- Breakout box which contains component video out and three GameCube controller ports
- Micro USB charging via a portable battery bank built into the system
- Internal GameCube controller via a GC+
- WiiHUD audio amp (allows for volume information to appear onscreen as well as switch between headphone sound and speakers seamlessly)
- IR LEDs for full Wiimote support
- A gorgeous Zero Suit Samus paint job
Pretty hard to not be Gladmorda with a feature list like that, huh?
Madmorda’s case was unique, in that she utilized both frankencasing and 3D printing in her design. The case started out as an Intec DS carrying case, like this one:
That’s pretty small. From there, she frankencased in ports and PS2 buttons for the triggers and start button.
After this, she moved onto the 3D printing. The part that holds the screen is 3D printed, as well as the plate that contains the fan vent and controls. The button and 3DS slider guides were taken out of 3DS shells, and then frankencased in as needed.
Her technique was hardly orthodox, but nobody can argue with the final results.
Here’s a YouTube video that shows off the completed build:
Madmorda is already looking to the future with new and original projects like a fully functional GameCube controller built into a key chain, new paint jobs, and other awesome projects. Be sure to hang around the forums to see what’s next!
For more information be sure to check out the Wii S Lite worklog.
It’s not every day you get to see something like this. A nearly flawless portable as someone’s first? Jefflongo is the man of the hour, with a beautiful portable that quickly went viral on the Internet thanks to his attention to detail and perseverance.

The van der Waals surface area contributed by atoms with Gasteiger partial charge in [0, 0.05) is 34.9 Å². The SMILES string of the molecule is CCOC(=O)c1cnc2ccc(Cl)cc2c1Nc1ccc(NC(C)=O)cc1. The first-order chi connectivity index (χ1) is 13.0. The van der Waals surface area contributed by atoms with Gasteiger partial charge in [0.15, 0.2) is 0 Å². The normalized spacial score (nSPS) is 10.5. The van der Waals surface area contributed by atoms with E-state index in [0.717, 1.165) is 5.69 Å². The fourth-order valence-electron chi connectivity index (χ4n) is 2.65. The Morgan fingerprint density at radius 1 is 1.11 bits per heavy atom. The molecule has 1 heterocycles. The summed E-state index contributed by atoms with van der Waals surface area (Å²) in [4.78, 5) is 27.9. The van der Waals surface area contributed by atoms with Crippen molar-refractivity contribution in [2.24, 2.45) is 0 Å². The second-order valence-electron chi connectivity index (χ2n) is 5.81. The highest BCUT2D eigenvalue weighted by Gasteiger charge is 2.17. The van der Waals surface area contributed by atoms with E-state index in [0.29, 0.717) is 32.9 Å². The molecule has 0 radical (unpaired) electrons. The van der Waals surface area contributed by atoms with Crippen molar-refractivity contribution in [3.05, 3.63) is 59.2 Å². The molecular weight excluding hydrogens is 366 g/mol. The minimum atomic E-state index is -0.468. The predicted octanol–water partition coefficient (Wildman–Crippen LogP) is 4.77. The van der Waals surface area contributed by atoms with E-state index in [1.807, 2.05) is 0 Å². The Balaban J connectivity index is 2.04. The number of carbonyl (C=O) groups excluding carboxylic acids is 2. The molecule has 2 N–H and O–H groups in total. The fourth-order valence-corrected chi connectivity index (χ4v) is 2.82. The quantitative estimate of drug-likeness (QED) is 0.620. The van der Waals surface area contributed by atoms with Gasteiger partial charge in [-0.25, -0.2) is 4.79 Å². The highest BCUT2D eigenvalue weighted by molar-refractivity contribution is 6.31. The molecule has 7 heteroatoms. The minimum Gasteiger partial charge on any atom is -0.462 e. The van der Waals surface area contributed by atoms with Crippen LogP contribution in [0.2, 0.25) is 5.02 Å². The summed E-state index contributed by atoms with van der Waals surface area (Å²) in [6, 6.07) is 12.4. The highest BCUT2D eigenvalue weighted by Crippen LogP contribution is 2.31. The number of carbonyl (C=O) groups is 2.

BitBuilt is proud to announce that the PS2 trimming guide is on the forums and ready to be used! A small team of amazing members have been hard at work this year creating compendiums, taking pictures, testing cuts, and building experimental portables to verify the possibility of trimming PS2 motherboards to more manageable sizes. Gman (formerly known as Wiiman) headed up the efforts and released two different trimming guides: a guide for a standard trim, and a guide for a more advanced trim. The standard trim is a bit wider than the advanced, but both trims are smaller than a standard DVD, which could make for some pretty small portables…
Everything is outlined in great detail in the guide, so be sure to check it out if you want to learn more. The full guide can be found here.
Let’s see some awesome PS2 portables in 2018!
Happy Hogidays from the Bitbuilt collective. Once again, Hark the heralded modders sing. As we wind down 2017: The Year of the Pig, we take a look at our
ghosts mods of Christmas Past, Present, and of course the Future which is also, coincidently, The Year of the Pig. Buy me BoneStorm or go to Hell.
The summer building contest just finished up, and Gman took home the gold with his beautiful, top of the line PS2 portable. Sure, I guess it’s somewhat vain to name a project after yourself, but let’s just say he earned it.